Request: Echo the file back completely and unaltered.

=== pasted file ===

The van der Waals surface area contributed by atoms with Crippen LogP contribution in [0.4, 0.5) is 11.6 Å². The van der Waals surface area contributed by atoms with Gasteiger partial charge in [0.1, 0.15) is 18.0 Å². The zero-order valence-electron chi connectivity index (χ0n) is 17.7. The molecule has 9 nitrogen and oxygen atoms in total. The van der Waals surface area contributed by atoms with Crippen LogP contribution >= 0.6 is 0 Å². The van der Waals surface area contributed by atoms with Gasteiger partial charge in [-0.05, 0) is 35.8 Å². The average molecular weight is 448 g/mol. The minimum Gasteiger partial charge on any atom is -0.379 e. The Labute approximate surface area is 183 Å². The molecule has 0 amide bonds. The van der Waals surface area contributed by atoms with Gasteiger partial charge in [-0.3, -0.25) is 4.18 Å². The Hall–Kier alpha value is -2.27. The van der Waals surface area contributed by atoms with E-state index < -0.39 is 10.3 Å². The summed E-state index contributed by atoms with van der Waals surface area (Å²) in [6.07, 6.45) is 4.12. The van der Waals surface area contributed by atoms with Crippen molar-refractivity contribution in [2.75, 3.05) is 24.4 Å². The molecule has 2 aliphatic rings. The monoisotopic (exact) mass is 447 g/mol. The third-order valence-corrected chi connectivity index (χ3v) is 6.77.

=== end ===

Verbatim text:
The van der Waals surface area contributed by atoms with Crippen LogP contribution in [0.4, 0.5) is 11.6 Å². The van der Waals surface area contributed by atoms with Gasteiger partial charge in [0.1, 0.15) is 18.0 Å². The zero-order valence-electron chi connectivity index (χ0n) is 17.7. The molecule has 9 nitrogen and oxygen atoms in total. The van der Waals surface area contributed by atoms with Crippen LogP contribution >= 0.6 is 0 Å². The van der Waals surface area contributed by atoms with Gasteiger partial charge in [-0.05, 0) is 35.8 Å². The average molecular weight is 448 g/mol. The minimum Gasteiger partial charge on any atom is -0.379 e. The Labute approximate surface area is 183 Å². The molecule has 0 amide bonds. The van der Waals surface area contributed by atoms with Gasteiger partial charge in [-0.3, -0.25) is 4.18 Å². The Hall–Kier alpha value is -2.27. The van der Waals surface area contributed by atoms with E-state index < -0.39 is 10.3 Å². The summed E-state index contributed by atoms with van der Waals surface area (Å²) in [6.07, 6.45) is 4.12. The van der Waals surface area contributed by atoms with Crippen molar-refractivity contribution in [2.75, 3.05) is 24.4 Å². The molecule has 2 aliphatic rings. The monoisotopic (exact) mass is 447 g/mol. The third-order valence-corrected chi connectivity index (χ3v) is 6.77.